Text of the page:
GET READY!

19509dcparismatchzy0_finalThis is where, in the coming weeks and months, we’ll post a variety of resources that will help you get in on the jamming and get the most out of classes at Django in June.

Below we’ll provide you with lead sheets and links to other resources for this year’s Core Repertoire, but you may also be interested in this larger collection of material we’ve used over the years, all notated and compiled by Jack Soref:
Django in June compilation book.
Enjoy!

About the Django Camp Core Repertoire

Our “Core Repertoire” consists of a selection of tunes we suggest you prepare before coming to Django Camp.  If you don’t you won’t be alone, and you’ll be fine. But if you do it will be that much easier to find someone else at your level of ability to jam with while you are here. And since the teachers know we’ve recommended these tunes to you they may choose to use them in their classes. So working on these songs well in advance of Django in June is a good investment of time and energy.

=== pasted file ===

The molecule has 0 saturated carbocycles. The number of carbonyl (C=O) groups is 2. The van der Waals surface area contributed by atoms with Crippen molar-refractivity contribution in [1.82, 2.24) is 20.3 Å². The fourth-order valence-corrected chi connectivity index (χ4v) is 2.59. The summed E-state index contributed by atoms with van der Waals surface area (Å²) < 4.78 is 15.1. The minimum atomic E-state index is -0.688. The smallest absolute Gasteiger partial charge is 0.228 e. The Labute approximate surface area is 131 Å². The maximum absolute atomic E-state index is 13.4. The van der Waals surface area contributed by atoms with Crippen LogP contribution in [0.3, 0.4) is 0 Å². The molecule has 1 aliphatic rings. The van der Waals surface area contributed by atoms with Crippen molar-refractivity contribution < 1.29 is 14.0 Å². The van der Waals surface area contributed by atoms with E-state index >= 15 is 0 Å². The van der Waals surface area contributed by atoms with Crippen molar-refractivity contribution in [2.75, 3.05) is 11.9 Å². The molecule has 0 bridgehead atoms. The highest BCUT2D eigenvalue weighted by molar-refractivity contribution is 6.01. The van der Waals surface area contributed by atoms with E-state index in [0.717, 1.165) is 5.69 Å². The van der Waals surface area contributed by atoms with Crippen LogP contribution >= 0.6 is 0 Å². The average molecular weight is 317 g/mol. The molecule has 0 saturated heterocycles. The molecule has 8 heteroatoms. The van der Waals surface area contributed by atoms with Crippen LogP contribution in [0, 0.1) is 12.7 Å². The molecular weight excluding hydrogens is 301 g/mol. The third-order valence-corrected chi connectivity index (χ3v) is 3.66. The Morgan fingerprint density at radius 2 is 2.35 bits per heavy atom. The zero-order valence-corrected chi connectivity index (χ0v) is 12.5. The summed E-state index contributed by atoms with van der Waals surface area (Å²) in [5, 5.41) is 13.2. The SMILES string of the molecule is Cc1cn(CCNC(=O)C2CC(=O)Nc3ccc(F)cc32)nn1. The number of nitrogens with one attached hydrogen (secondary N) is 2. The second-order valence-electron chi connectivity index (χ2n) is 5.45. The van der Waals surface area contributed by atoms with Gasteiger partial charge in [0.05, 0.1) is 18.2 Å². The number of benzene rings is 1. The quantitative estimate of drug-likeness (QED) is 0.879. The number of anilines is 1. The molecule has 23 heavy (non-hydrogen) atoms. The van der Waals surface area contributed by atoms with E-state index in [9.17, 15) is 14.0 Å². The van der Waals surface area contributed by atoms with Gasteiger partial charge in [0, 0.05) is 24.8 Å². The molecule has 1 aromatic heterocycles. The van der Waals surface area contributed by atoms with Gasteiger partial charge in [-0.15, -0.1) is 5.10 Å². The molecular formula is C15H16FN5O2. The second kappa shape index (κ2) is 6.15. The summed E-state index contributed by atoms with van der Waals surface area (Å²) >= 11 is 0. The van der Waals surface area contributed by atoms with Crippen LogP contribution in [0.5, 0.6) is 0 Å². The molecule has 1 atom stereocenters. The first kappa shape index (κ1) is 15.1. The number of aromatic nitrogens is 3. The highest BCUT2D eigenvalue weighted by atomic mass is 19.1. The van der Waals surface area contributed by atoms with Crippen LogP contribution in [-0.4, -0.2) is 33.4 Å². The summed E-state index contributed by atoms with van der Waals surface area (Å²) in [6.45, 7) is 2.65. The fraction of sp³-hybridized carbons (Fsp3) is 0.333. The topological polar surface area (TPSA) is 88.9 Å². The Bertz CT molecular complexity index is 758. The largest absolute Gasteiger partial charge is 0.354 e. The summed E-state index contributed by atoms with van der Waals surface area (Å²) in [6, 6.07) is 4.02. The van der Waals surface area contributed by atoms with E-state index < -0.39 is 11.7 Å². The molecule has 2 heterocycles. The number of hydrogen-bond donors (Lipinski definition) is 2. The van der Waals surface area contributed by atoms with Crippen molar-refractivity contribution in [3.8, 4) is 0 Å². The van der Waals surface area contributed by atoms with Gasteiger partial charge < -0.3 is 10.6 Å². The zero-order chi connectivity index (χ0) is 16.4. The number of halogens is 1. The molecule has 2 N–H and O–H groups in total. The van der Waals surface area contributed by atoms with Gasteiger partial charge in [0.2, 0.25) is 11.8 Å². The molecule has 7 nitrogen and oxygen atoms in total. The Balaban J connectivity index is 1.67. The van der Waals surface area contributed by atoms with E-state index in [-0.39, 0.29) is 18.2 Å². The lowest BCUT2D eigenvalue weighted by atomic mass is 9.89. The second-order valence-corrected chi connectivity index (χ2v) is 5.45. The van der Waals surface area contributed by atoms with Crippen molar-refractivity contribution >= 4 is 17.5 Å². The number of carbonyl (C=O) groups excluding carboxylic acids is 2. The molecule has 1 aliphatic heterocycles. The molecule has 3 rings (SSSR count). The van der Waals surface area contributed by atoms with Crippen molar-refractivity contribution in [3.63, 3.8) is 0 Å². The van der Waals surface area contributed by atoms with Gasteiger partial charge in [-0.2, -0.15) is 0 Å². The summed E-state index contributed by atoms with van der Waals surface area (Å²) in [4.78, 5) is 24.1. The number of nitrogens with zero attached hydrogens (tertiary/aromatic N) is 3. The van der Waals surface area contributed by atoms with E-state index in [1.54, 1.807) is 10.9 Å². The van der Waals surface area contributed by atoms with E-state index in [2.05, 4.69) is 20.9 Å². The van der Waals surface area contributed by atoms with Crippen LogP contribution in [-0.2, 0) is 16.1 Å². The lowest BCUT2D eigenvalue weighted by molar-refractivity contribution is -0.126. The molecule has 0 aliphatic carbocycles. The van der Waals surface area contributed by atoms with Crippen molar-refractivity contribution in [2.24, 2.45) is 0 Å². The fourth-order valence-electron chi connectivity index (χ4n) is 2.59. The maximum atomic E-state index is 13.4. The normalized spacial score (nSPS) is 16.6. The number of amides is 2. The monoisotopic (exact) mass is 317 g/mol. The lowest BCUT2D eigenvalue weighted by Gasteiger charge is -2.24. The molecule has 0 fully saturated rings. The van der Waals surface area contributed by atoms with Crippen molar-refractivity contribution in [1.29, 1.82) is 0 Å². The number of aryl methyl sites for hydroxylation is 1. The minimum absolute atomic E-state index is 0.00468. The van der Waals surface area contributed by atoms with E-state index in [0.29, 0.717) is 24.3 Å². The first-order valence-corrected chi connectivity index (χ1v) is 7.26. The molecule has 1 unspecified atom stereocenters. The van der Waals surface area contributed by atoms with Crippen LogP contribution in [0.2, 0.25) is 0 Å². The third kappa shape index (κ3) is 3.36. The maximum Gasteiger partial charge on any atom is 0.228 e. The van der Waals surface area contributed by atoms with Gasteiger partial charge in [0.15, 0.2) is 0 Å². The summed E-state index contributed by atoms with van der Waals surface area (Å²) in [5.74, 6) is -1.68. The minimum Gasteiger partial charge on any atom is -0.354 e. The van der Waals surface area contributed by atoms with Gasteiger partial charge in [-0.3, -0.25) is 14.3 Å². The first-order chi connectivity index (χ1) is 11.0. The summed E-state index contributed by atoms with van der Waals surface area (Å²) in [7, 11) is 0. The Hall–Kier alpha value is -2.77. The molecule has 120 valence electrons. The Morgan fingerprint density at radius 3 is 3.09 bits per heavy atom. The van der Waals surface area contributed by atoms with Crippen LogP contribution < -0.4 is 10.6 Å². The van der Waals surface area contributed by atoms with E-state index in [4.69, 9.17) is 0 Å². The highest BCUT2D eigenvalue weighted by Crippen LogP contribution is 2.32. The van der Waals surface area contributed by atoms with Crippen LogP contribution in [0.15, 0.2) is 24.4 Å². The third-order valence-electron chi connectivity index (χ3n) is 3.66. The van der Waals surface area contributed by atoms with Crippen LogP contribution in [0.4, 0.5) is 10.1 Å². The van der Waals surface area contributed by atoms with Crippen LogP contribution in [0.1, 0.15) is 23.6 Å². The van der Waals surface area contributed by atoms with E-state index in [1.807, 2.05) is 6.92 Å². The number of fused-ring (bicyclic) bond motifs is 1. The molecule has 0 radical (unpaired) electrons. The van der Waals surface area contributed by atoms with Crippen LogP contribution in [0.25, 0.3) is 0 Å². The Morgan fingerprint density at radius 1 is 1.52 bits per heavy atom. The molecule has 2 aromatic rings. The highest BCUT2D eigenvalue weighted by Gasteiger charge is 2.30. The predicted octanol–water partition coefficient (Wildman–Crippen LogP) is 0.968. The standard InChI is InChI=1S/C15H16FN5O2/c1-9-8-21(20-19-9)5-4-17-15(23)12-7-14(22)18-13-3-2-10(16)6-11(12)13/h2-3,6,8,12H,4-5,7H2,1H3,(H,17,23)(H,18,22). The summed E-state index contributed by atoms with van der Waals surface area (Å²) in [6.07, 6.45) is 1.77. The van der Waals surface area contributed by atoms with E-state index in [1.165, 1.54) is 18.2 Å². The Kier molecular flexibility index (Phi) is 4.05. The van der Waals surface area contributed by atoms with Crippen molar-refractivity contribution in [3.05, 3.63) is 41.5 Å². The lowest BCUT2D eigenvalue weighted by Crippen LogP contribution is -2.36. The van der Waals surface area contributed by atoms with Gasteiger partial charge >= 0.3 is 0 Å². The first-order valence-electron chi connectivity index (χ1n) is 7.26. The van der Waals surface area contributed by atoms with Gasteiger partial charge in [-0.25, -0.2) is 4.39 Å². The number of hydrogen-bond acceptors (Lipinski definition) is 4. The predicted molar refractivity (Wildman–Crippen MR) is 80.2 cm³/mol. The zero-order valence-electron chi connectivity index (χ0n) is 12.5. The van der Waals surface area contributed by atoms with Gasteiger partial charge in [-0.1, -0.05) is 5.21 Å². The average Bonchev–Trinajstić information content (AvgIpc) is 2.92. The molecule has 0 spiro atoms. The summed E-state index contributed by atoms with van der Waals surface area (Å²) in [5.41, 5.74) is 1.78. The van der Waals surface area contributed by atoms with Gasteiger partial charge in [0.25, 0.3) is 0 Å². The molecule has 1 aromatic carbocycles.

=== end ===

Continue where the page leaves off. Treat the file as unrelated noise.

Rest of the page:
In addition to providing lead sheets and backing rhythm tracks we will also be preparing supplementary materials for each tune—solo transcriptions, etudes, etc. These will be drawn not only from the work of guitarists, but from violinists, mandolinists, accordionists and clarinet players as well. So even if you know the tune be sure to check out what else is in our little goodie bag. With a little sweat equity on your part, these materials will help you move from playing through the melody to really blowing over the changes.

Core Repertoire 2017

Here, in no particular order, are the tunes we expect to include in our Core Repertoire this year. If the tune is highlighted that means there’s a linked page devoted to it ready and waiting for you. We’ll keep adding those linked pages at a pace of about one a week through February and March. Go get ’em!

Waltz Repertoire

We’re going to give special attention to the swing valse tradition this year. We’re still deciding which tunes we’ll focus on for that. Here are my (Andrew’s) suggestions, though. Even if I get out-voted, you could do worse than working on these two classics: